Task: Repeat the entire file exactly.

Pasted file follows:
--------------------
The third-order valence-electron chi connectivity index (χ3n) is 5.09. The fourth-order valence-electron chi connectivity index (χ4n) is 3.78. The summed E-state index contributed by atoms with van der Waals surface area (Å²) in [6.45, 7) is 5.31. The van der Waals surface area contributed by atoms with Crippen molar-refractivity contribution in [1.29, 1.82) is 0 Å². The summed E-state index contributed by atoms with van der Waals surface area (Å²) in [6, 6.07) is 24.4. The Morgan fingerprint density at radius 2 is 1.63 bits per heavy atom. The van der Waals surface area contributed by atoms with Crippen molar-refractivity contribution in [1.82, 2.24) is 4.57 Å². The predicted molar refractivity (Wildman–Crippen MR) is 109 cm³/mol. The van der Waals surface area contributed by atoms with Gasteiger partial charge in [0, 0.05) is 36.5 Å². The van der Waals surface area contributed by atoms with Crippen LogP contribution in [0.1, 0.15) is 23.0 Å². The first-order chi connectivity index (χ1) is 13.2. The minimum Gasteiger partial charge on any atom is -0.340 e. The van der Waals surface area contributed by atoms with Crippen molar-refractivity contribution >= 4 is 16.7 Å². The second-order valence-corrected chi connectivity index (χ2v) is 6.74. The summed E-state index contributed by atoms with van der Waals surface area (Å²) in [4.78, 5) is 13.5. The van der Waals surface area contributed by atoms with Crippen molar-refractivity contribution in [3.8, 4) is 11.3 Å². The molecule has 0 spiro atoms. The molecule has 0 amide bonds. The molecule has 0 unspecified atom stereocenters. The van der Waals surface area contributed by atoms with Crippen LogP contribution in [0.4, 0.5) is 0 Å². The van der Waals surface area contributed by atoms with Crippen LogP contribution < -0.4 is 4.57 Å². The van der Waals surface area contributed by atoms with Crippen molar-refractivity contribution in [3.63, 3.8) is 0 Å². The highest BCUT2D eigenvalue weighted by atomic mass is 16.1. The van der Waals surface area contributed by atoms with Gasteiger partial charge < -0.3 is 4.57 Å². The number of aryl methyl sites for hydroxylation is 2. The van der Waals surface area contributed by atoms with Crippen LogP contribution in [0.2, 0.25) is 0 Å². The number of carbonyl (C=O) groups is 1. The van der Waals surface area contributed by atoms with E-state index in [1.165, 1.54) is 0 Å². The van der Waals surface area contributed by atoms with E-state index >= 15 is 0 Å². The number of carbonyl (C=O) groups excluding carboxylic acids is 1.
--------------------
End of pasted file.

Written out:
The third-order valence-electron chi connectivity index (χ3n) is 5.09. The fourth-order valence-electron chi connectivity index (χ4n) is 3.78. The summed E-state index contributed by atoms with van der Waals surface area (Å²) in [6.45, 7) is 5.31. The van der Waals surface area contributed by atoms with Crippen molar-refractivity contribution in [1.29, 1.82) is 0 Å². The summed E-state index contributed by atoms with van der Waals surface area (Å²) in [6, 6.07) is 24.4. The Morgan fingerprint density at radius 2 is 1.63 bits per heavy atom. The van der Waals surface area contributed by atoms with Crippen molar-refractivity contribution in [1.82, 2.24) is 4.57 Å². The predicted molar refractivity (Wildman–Crippen MR) is 109 cm³/mol. The van der Waals surface area contributed by atoms with Gasteiger partial charge in [0, 0.05) is 36.5 Å². The van der Waals surface area contributed by atoms with Crippen LogP contribution in [0.1, 0.15) is 23.0 Å². The first-order chi connectivity index (χ1) is 13.2. The minimum Gasteiger partial charge on any atom is -0.340 e. The van der Waals surface area contributed by atoms with Crippen molar-refractivity contribution >= 4 is 16.7 Å². The second-order valence-corrected chi connectivity index (χ2v) is 6.74. The summed E-state index contributed by atoms with van der Waals surface area (Å²) in [4.78, 5) is 13.5. The van der Waals surface area contributed by atoms with Crippen molar-refractivity contribution in [3.8, 4) is 11.3 Å². The molecule has 0 spiro atoms. The molecule has 0 amide bonds. The molecule has 0 unspecified atom stereocenters. The van der Waals surface area contributed by atoms with Crippen LogP contribution in [0.4, 0.5) is 0 Å². The van der Waals surface area contributed by atoms with Crippen LogP contribution < -0.4 is 4.57 Å². The van der Waals surface area contributed by atoms with Crippen molar-refractivity contribution in [3.63, 3.8) is 0 Å². The highest BCUT2D eigenvalue weighted by atomic mass is 16.1. The van der Waals surface area contributed by atoms with Gasteiger partial charge < -0.3 is 4.57 Å². The number of aryl methyl sites for hydroxylation is 2. The van der Waals surface area contributed by atoms with Crippen LogP contribution in [0.2, 0.25) is 0 Å². The number of carbonyl (C=O) groups is 1. The van der Waals surface area contributed by atoms with E-state index in [1.165, 1.54) is 0 Å². The van der Waals surface area contributed by atoms with E-state index >= 15 is 0 Å². The number of carbonyl (C=O) groups excluding carboxylic acids is 1.